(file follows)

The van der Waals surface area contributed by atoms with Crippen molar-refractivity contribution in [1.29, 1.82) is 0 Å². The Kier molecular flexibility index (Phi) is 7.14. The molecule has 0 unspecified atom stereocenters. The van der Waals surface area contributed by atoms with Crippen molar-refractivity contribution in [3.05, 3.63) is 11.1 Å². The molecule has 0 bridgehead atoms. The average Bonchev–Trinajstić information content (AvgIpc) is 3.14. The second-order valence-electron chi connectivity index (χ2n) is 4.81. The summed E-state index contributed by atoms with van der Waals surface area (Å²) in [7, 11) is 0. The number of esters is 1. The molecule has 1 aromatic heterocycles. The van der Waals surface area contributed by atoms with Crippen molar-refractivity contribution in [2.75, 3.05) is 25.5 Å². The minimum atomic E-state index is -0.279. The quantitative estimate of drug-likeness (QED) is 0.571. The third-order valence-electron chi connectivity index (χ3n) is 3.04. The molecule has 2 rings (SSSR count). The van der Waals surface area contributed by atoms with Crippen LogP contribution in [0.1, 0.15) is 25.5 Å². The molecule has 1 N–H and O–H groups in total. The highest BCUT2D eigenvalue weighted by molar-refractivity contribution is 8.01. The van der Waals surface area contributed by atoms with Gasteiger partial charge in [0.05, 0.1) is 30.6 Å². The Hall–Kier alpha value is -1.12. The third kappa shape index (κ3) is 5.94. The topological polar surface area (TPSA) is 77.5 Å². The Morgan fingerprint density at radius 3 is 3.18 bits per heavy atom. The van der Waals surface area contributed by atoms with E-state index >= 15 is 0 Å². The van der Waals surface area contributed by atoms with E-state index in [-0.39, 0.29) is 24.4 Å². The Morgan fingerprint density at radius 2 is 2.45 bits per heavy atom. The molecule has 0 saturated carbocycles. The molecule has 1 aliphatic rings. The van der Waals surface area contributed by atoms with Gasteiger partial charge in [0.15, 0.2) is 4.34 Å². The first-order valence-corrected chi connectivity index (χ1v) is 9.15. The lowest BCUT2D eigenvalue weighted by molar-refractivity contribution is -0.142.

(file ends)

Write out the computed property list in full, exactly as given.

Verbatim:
The van der Waals surface area contributed by atoms with Crippen molar-refractivity contribution in [1.29, 1.82) is 0 Å². The Kier molecular flexibility index (Phi) is 7.14. The molecule has 0 unspecified atom stereocenters. The van der Waals surface area contributed by atoms with Crippen molar-refractivity contribution in [3.05, 3.63) is 11.1 Å². The molecule has 0 bridgehead atoms. The average Bonchev–Trinajstić information content (AvgIpc) is 3.14. The second-order valence-electron chi connectivity index (χ2n) is 4.81. The summed E-state index contributed by atoms with van der Waals surface area (Å²) in [7, 11) is 0. The number of esters is 1. The molecule has 1 aromatic heterocycles. The van der Waals surface area contributed by atoms with Crippen molar-refractivity contribution in [2.75, 3.05) is 25.5 Å². The minimum atomic E-state index is -0.279. The quantitative estimate of drug-likeness (QED) is 0.571. The third-order valence-electron chi connectivity index (χ3n) is 3.04. The molecule has 2 rings (SSSR count). The van der Waals surface area contributed by atoms with Crippen LogP contribution in [0.1, 0.15) is 25.5 Å². The molecule has 1 N–H and O–H groups in total. The highest BCUT2D eigenvalue weighted by molar-refractivity contribution is 8.01. The van der Waals surface area contributed by atoms with Gasteiger partial charge in [0.05, 0.1) is 30.6 Å². The Hall–Kier alpha value is -1.12. The third kappa shape index (κ3) is 5.94. The topological polar surface area (TPSA) is 77.5 Å². The Morgan fingerprint density at radius 3 is 3.18 bits per heavy atom. The van der Waals surface area contributed by atoms with E-state index >= 15 is 0 Å². The van der Waals surface area contributed by atoms with E-state index in [-0.39, 0.29) is 24.4 Å². The Morgan fingerprint density at radius 2 is 2.45 bits per heavy atom. The molecule has 0 saturated carbocycles. The molecule has 1 aliphatic rings. The van der Waals surface area contributed by atoms with Gasteiger partial charge in [0.15, 0.2) is 4.34 Å². The first-order valence-corrected chi connectivity index (χ1v) is 9.15. The lowest BCUT2D eigenvalue weighted by molar-refractivity contribution is -0.142.